12. GreenEagle

    GreenEagle
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    Cheers, am not actually biamping. You are quite orrect that the input sensitivity is different but not sure it wil make too much of a difference here.

    Here are the quoated figures:
    RB1090
    Input sensitivity 1.8V/33 kohm

    RB993
    Input sensitivity 1.5/32 kohm
     
  13. Miron

    Miron
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    Well, GreenEagle, let's say it this way:
    If you know it you'll definitely spot it. If you don't know it, it might stay hidden.
    Do you know it :) ?
     
  14. sounddog

    sounddog
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    GreenEagle / Miron

    From what I rememeber ... the input sensitivity isn't whats important ... it's the gain of the amps - and I can't find this listed on Rotel's website quickly. I think the gain of the 993 and the 1080 will be similar though.

    Vikki
     
  15. Reiner

    Reiner
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    It is also of concern when mixing different amps for your 5.1 channels.
    Imagine you have calibrated the level of all channels (using a SPL meter) but when you increase or decrease the volume the e.g. rear channels become suddenly louder than the fronts and/or center. That would be rather disturbing.
     
  16. Garincha

    Garincha
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    Greeneagle/Sounddog
    Miron and Reiner are completely right here. If you change levels for more than few db you'll be able to hear the difference. Using non-gain-matched amps normally results in lost of ambience and increase of level mismatch and tonal balance.

    About Rotels, 991 and 993 have same gains. They are the same amps indeed. 1080 should match because it is nothing else than 991 under new cover with few minor tweaks. However some people measured real gain and said it did not match completely. But it is still close enough to be used along with 993. 1090 is different story and does not match any of Rotel amps and is not really thought for multichannel setups. Also you should be aware that Rotel amps have pretty different gains when used ballanced and single ended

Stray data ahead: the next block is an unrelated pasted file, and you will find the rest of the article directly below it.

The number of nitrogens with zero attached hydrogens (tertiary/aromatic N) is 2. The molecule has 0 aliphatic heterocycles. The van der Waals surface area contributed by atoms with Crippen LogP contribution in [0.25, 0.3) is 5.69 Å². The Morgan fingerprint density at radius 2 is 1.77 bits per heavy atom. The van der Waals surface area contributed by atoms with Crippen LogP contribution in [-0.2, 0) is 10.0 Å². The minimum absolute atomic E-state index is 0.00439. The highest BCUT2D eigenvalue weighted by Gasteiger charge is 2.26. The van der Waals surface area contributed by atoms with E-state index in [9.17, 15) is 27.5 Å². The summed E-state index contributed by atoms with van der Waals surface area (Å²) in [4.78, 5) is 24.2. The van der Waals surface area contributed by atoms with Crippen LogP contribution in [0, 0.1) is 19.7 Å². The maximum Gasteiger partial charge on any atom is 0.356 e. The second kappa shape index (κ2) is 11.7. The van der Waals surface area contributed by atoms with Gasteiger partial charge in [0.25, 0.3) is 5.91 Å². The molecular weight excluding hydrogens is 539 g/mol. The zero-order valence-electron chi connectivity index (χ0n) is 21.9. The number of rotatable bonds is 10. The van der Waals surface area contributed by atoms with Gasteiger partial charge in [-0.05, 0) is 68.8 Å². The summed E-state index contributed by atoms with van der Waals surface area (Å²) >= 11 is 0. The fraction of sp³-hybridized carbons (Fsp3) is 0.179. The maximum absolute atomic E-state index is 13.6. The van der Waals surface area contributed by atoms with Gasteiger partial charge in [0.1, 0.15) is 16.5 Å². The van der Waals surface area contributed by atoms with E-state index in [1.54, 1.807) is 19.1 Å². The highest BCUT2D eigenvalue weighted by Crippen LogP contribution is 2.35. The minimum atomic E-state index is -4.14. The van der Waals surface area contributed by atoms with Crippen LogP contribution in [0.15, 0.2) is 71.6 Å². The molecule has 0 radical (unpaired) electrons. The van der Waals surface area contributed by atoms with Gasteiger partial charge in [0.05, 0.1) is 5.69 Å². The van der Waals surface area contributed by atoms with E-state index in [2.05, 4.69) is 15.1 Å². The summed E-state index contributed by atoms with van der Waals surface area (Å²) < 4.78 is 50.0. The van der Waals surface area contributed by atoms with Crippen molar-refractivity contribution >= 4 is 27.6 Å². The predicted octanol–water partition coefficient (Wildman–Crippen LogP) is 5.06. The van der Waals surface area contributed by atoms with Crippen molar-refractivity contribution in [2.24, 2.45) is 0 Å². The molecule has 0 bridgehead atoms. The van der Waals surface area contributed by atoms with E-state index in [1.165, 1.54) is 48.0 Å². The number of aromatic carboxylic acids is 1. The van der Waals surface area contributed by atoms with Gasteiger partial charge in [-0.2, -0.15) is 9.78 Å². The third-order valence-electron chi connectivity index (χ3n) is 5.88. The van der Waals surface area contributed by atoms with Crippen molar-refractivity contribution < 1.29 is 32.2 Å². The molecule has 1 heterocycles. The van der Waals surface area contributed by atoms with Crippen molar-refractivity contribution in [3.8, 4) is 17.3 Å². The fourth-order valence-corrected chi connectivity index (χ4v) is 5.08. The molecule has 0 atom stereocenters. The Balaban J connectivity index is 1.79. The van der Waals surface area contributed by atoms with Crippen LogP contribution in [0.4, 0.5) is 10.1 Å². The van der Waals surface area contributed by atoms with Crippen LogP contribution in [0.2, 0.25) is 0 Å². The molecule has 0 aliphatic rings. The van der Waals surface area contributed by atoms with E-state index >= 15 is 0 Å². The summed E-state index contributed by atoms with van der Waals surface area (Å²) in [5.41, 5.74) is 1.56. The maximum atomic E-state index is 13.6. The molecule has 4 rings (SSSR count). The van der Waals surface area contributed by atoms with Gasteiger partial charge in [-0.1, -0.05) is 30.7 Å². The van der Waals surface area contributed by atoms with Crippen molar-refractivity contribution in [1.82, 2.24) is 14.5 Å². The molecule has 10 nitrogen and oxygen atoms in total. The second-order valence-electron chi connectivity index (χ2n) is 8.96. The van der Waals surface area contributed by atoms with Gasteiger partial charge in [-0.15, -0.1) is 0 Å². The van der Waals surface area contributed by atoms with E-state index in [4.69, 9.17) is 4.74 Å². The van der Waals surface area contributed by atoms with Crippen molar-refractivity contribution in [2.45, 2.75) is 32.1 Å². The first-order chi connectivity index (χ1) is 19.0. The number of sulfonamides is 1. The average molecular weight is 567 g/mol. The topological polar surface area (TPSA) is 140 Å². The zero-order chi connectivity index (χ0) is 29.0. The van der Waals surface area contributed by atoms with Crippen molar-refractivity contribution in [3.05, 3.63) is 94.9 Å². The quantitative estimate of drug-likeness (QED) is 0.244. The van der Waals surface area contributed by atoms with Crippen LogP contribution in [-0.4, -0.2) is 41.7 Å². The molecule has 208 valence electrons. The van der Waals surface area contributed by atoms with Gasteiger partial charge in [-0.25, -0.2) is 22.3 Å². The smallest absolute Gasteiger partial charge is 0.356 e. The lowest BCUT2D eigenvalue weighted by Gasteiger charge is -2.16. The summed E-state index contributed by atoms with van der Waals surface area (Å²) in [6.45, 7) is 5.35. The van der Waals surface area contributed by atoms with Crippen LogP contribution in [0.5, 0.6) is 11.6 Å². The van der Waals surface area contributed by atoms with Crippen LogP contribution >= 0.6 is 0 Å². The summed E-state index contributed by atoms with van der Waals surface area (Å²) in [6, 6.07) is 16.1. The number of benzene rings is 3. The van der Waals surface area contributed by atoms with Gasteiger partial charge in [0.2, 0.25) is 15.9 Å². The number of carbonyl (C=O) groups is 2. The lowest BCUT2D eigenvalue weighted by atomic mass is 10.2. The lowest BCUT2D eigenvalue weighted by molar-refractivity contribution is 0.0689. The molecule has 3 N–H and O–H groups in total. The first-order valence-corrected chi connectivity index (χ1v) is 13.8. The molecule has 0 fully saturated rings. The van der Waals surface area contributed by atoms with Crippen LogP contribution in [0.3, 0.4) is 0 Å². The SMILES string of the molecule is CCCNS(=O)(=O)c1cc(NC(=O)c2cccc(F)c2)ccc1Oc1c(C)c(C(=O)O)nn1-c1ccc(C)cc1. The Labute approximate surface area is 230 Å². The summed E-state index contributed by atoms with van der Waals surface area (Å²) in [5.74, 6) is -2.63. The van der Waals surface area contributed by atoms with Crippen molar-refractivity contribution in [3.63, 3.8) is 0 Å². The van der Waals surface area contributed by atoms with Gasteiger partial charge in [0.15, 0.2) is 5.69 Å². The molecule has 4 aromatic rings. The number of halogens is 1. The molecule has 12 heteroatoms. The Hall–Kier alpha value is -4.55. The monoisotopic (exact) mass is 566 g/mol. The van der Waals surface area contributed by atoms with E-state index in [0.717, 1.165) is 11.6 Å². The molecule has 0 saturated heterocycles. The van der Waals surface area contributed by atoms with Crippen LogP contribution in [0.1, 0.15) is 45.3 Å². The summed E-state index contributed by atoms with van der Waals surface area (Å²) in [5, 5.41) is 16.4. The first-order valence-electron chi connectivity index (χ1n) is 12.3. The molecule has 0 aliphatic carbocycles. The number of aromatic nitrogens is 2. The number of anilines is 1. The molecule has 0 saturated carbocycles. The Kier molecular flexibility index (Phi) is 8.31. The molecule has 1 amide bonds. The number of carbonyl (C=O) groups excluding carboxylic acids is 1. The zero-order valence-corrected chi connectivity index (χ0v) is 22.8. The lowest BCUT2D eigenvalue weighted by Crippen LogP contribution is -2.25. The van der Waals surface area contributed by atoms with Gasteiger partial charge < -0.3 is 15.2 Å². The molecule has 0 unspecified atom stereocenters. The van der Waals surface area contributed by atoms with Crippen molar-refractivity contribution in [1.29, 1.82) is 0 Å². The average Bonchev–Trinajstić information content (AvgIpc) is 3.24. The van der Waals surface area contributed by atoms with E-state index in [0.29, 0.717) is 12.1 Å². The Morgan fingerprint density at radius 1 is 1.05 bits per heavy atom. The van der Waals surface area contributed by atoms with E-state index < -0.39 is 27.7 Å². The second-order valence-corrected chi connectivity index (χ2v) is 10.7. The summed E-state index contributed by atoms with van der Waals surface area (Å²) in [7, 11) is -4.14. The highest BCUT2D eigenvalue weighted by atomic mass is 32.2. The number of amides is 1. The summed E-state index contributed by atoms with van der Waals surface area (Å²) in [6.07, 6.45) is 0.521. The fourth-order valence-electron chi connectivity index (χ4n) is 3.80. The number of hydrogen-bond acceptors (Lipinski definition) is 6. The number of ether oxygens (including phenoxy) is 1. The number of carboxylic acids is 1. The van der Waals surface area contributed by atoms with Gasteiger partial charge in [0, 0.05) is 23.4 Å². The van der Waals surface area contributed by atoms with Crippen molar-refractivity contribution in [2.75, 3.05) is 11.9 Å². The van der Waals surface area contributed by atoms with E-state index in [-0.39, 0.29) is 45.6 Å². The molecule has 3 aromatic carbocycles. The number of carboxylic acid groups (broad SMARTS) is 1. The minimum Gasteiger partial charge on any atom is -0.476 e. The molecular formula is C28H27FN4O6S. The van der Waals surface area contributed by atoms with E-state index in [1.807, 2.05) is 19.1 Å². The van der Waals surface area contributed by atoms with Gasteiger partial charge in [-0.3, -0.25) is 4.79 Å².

This made me laugh :laugh:
     
  17. Garincha

    Garincha
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    Forgot this one (to go back to the root of this thread)

    There are more and more good pre/processors on the market. But three companies established themselves as real masters of this area. TAG, Meridian and Lexicon. You can find more or less everything you need by looking at these manufacturers. Latest step was introduction of room EQ.
    Since it is rapidly changing area there are some very fine deals on the second hand market here. Just taka a look around.
     
  18. cskates

    cskates
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    Correct me if I'm wrong, but surely differences in the gain of the amps can be corrected using the channel level adjustments? Since the gain is a constant, the relative levels would be the same across the volume range.
     
  19. EvilMudge

    EvilMudge
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    You'd think that, and in a perfect world it would be, but sadly not in the real world. It wil only be the same at reference level, ie where it's been calibrated to.
     
  20. Garincha

    Garincha
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    This is what pre/pro manufacturers normally claim - marketing crap of course , it is of course not so.
     
  21. cskates

    cskates
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    Still not getting this, I'll use an example of my thinking.

    Say you have two amps A and B with a gain of only 3dB and 6dB. If you input 1V into each you'll get 2V and 4V won't you? If you trimmed B's input by 3dB to 0.5V and left A's input at 1V you'd get 2V from both amps. (3dB is a doubling/halving isn't it...?)

    Am I totally wrong, or is it much more complicated than that in practice? (I have a 5 channel amp, so I have no bias - just curious!)
     
  22. EvilMudge

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    Gain in a transistor is not perfectly linear, it varies with frequency and input current. So whilst the gain match will be pretty good at the reference level, the further away from this level you go, the greater the discrepancy between two different fixed gain amplifiers will be. The solution is to calibrate your system at your usual volume level, and only vary the volume a short way up or down depending on the situation.